ROSEMONT, Ill., March 13, 2019 /PRNewswire/ -- Professional athletes work extraordinarily hard to make it to the top, but sometimes that hard work can cause compression in the shoulder or upper arm, resulting in thoracic outlet syndrome (TOS) and its related symptom, deep vein thrombosis (DVT) in the upper extremity.
According to reports this week, Los Angeles Lakers small forward Brandon Ingram, 21, has deep vein thrombosis (a blood clot in a vein) in his right arm and has been put on blood thinners to try to dissolve the clot.
When young athletes are diagnosed with upper extremity DVT, said Dr. Ali Azizzadeh, professor and director of vascular surgery at Cedars-Sinai in Los Angeles. the first diagnosis that should be considered is effort-induced thrombosis, which is also known as axillary-subclavian DVT from venous TOS. Details regarding Ingram's actual diagnosis have not been released.
"An arm DVT in an athlete is frequently indicative of thoracic outlet syndrome," said Dr. Azizzadeh, who has treated many athletes for the condition. "TOS usually affects the nerves that go to the arm but can also affect the vein."
Thoracic outlet syndrome (TOS) is relatively rare condition that causes pinching or compression of the nerves or blood vessels leading to the arm. It is more common among people who use a lot of repetitive overhead arm movements.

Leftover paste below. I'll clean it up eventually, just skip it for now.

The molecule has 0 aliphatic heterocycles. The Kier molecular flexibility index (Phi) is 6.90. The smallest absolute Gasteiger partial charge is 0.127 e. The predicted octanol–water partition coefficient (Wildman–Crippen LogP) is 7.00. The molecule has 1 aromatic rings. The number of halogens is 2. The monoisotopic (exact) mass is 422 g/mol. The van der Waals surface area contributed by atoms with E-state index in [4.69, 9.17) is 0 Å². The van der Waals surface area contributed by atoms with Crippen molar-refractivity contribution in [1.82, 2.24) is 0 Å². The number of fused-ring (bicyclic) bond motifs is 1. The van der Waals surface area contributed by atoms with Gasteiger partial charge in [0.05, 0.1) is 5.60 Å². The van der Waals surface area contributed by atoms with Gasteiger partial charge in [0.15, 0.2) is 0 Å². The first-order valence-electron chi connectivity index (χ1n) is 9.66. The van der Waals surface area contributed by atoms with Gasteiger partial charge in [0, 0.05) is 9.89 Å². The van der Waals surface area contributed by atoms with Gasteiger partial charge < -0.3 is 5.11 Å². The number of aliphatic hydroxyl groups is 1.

Thoracic outlet syndrome is usually treated by vascular surgeons, who are highly trained in disorders of the body's circulatory system.
TOS periodically makes the news when a professional athlete (such as New York Mets pitcher Matt Harvey), is sidelined for TOS surgery to repair compression on the nerves, veins and/or arteries in that area.
Medication to dissolve the clot is standard treatment for a condition like Ingram's, Dr. Azizzadeh said, but if the condition is part of thoracic outlet syndrome, many patients also need surgery to make more room for the vein to drain blood from the arm.
"The syndrome can occur from overuse, when repetitive arm motion causes either the vein or the artery to get pinched as it passes under the collarbone," Dr. Azizzadeh said. "And with all that motion, the blood vessel gets scarred and that can lead to a clot."
In some cases, the athlete needs part of a rib removed, which could be in the way of the drainage system that moves blood from the arm, under the rib and into the heart.
"As we learn more about this disease (effort induced thrombosis)," added Dr. Deepak Nair, a vascular surgeon with Sarasota Vascular Specialists in Florida, "trainers counsel athletes on their form to avoid repetitive, severe, overhead motion. Athletes need to learn about decreasing overhead repetitions, avoiding weightlifting above the shoulder, and resting the arms below the horizontal."
The good news for promising young athletes like Ingram is that their prognosis is usually great, Dr. Azizzadeh said.
Though the Lakers have announced that Ingram is out for the remainder of the season, if he has TOS and does need vascular surgery, he is likely to join a large group of TOS alumni who have made a complete recovery and resumed their athletic careers.
The Society for Vascular Surgery® (SVS) is a not-for-profit professional medical society, composed of specialty-trained vascular surgeons and professionals, which seeks to advance excellence and innovation in vascular health through education, advocacy, research and public awareness.
SOURCE Society for Vascular Surgery